Superfoods You Can Actually Afford to Eat

By Jim / April 10, 2016

It seems like hardly a day goes by without some new superfood being hyped by the media.

At this point if you sat down to a meal made of all the superfoods that, according to experts, you simply must eat if you want to be healthy … let’s just say there would be enough food in front of you to feed an army.

And some of these superfoods are ridiculously expensive! Like acai berries. Four ounces of acai powder goes for $14.47 at discount food stores like Walmart. That’s nearly $60 per pound!

Here’s the thing. Despite at the hype and the stupid-expensive price tags, some superfoods really are worth eating. And if you choose carefully, eating more superfoods doesn’t have to mean a higher grocery bill.

That’s why I’ve put together this list of the most affordable superfoods and how they can benefit your health.

Eat These Superfoods for Better Health without Busting Your Grocery Budget

A superfood is basically just a food that is dense in valuable nutrients like antioxidants, vitamins, and minerals and also doesn’t have any of the bad-for-you stuff like processed sugar or trans fats. A lot of the superfoods that get touted in media articles are exotic foods like acai berries, chia seeds, and maca root.

What you might not realize is that a lot of familiar foods are superfoods.

To make my list, a superfood has to cost under $10 a pound, it has to be something you can find at most grocery stores, and it has to be something that actually tastes good. Let’s get to it.

Rhubarb: I can remember as a kid, picking rhubarb stalks and eating them raw with a little sugar on them. Little did I know, I was enjoying one of nature’s cheapest super foods. Rhubarb runs about $2 a pound from your grocery or your local farmer’s market. Or you can grow it yourself. It’s a hardy plant that doesn’t need a lot of TLC to thrive.

Rhubarb is a great source of fiber. It’s rich in calcium and vitamins C and K. The nutrients in rhubarb are particularly good for supporting strong, healthy bones and good circulation.

Lentils: When cooked right and seasoned well, lentils make for a tasty soup that packs in the fiber and protein. They are also rich in B-vitamins. Unlike beans, lentils cook up in under a half hour without any presoaking. They also cost under a dollar per pound.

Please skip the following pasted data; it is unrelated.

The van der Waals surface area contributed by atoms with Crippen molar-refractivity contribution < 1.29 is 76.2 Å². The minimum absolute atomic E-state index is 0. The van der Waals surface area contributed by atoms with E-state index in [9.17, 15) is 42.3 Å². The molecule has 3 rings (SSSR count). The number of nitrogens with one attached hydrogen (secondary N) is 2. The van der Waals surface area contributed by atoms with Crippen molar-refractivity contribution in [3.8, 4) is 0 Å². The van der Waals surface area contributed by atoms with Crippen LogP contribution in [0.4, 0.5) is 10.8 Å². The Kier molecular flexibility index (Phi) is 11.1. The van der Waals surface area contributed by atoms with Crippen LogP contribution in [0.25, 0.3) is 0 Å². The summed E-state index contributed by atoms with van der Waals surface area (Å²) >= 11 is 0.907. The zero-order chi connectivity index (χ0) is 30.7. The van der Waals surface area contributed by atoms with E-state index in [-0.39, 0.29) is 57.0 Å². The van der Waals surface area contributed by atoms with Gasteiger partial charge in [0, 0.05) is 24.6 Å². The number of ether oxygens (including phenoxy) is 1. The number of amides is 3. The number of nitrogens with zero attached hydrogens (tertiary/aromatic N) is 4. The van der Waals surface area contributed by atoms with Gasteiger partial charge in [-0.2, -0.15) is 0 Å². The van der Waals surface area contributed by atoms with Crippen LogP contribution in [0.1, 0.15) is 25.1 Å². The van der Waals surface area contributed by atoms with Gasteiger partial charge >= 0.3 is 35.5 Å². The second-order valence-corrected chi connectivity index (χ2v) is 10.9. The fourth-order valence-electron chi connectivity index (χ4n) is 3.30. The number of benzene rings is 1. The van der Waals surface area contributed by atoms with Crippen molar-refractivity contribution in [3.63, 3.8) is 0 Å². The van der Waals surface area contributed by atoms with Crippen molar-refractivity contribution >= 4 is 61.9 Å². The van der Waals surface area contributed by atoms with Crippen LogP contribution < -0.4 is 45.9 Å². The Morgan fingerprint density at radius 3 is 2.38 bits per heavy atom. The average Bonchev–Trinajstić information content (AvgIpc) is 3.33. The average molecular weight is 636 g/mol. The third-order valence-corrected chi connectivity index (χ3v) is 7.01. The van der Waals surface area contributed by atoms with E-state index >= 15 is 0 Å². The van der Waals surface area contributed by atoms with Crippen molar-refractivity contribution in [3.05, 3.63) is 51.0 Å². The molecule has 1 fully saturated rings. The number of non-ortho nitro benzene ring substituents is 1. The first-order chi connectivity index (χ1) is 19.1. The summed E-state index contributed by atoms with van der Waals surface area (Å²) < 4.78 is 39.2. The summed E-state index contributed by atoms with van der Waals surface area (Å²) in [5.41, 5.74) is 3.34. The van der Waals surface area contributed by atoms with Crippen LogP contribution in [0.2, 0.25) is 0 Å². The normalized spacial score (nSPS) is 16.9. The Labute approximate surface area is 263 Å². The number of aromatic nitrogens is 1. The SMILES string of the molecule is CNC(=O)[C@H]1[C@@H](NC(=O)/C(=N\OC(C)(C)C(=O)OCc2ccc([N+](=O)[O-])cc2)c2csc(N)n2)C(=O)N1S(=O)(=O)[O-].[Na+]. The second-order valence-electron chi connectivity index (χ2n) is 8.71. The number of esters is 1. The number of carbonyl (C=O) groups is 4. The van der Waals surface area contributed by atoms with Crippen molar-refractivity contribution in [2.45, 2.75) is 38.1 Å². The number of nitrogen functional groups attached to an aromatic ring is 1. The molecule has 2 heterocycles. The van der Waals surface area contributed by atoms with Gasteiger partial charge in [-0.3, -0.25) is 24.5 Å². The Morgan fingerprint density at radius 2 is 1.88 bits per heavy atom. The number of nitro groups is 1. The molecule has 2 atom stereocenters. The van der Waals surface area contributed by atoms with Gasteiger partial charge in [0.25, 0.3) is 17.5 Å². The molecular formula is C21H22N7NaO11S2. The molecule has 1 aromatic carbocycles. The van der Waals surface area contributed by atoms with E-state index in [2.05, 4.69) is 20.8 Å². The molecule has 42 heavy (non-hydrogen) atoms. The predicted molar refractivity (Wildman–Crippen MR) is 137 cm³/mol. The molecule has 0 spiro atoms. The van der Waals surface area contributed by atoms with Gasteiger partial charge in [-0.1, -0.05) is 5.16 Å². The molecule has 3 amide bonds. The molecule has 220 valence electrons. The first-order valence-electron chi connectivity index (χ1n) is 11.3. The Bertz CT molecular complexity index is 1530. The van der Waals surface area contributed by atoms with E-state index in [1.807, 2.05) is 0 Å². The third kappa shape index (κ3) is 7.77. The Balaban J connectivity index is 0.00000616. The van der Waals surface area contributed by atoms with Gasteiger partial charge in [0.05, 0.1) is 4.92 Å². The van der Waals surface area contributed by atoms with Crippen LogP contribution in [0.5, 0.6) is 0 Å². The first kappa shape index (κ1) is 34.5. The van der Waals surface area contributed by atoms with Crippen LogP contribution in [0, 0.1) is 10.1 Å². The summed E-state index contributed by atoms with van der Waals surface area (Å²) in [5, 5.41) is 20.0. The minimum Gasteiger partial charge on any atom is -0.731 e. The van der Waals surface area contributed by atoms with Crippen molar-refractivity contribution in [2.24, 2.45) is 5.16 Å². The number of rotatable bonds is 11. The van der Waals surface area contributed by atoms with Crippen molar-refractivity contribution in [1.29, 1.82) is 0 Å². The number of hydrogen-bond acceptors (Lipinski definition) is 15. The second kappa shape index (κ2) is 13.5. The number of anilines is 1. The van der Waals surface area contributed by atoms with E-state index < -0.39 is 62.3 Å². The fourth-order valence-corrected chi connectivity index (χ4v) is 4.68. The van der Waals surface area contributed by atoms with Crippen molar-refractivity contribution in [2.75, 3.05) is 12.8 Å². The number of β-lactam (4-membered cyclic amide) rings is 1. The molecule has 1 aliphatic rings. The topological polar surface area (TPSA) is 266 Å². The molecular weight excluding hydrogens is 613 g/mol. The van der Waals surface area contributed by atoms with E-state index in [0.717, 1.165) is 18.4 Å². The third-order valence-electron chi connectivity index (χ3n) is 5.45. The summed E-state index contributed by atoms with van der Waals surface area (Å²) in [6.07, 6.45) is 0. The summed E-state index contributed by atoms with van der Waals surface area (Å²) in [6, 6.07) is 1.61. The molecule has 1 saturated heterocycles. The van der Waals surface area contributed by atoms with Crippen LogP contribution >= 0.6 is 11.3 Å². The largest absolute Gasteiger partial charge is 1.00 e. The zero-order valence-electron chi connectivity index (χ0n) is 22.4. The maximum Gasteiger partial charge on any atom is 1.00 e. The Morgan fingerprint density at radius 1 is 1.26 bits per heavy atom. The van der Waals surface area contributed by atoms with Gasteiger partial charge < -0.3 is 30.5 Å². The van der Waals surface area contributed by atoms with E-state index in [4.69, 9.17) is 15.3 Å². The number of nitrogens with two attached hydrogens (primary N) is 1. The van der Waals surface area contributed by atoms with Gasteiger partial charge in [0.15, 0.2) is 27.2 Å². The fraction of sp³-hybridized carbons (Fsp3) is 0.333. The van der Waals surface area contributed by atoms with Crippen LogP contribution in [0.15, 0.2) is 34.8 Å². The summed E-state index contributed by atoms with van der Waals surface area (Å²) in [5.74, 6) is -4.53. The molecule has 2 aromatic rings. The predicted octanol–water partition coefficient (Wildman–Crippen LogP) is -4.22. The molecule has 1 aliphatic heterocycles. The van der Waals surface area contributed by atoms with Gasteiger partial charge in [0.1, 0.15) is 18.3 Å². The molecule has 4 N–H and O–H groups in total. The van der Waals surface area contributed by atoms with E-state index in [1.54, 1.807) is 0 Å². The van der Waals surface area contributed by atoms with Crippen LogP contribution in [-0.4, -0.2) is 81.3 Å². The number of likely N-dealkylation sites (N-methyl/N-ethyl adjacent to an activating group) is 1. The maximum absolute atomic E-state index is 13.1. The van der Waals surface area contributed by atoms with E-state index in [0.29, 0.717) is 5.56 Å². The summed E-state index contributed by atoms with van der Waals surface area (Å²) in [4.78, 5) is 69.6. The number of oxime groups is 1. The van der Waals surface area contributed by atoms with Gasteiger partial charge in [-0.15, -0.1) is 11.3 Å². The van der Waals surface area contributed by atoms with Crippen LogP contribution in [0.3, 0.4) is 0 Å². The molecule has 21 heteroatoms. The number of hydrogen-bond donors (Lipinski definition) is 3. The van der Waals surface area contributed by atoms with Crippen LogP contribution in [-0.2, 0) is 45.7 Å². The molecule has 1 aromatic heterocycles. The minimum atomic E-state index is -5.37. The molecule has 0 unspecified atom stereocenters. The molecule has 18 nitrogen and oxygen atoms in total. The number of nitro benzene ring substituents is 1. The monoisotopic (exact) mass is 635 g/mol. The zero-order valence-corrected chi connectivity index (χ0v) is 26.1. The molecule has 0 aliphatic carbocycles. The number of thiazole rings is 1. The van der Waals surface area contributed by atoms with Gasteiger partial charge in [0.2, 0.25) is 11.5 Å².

The fiber in lentils make them good for lowering cholesterol and helping to regulate blood sugar. That means less risk of heart disease and type-2 diabetes.

Kale: This dark leafy green makes a hearty addition to soups and stews. You can also sauté it with a little salt and pepper for a tasty alternative to spinach. It’s works well in pasta dishes, too. Kale is about 60 cents per serving. It delivers a powerful mix of antioxidants, vitamin A, and vitamin K.

In terms of health benefits, kale is good for your eyes, your bones, and your immune system.

Green Tea: At about 10 cents a serving, green tea is one of the easiest and cheapest superfoods to take advantage of. The antioxidants in green tea are particularly good for your heart. They support your immune system, too. And they may even help you maintain a healthy weight.

Eggs: Sure, eggs get a bad wrap because they are high in natural cholesterols. But eggs offer up a perfect balance of protein. It’s so good, in fact, that the World Health Organization uses eggs as a benchmark when rating the quality of other proteins. Eggs deliver plenty of other nutrients as well, including vitamin D, omega-3 essential fatty acids, and selenium—all nutrients crucial to a strong immune system.

And, at about $2 a dozen, they’re certainly affordable.

With this list of everyday superfoods, which are all ridiculously inexpensive, you can eat better and healthier—and tastier, too—without emptying your wallet.

P.S. Don’t forget. I’m going to be in Las Vegas this summer at Freedom Fest. If you’re going to be there, too, I’d like to welcome you to an invitation-only event with me and some of my favorite friends. If you’re interested, sign up here to stay in the loop.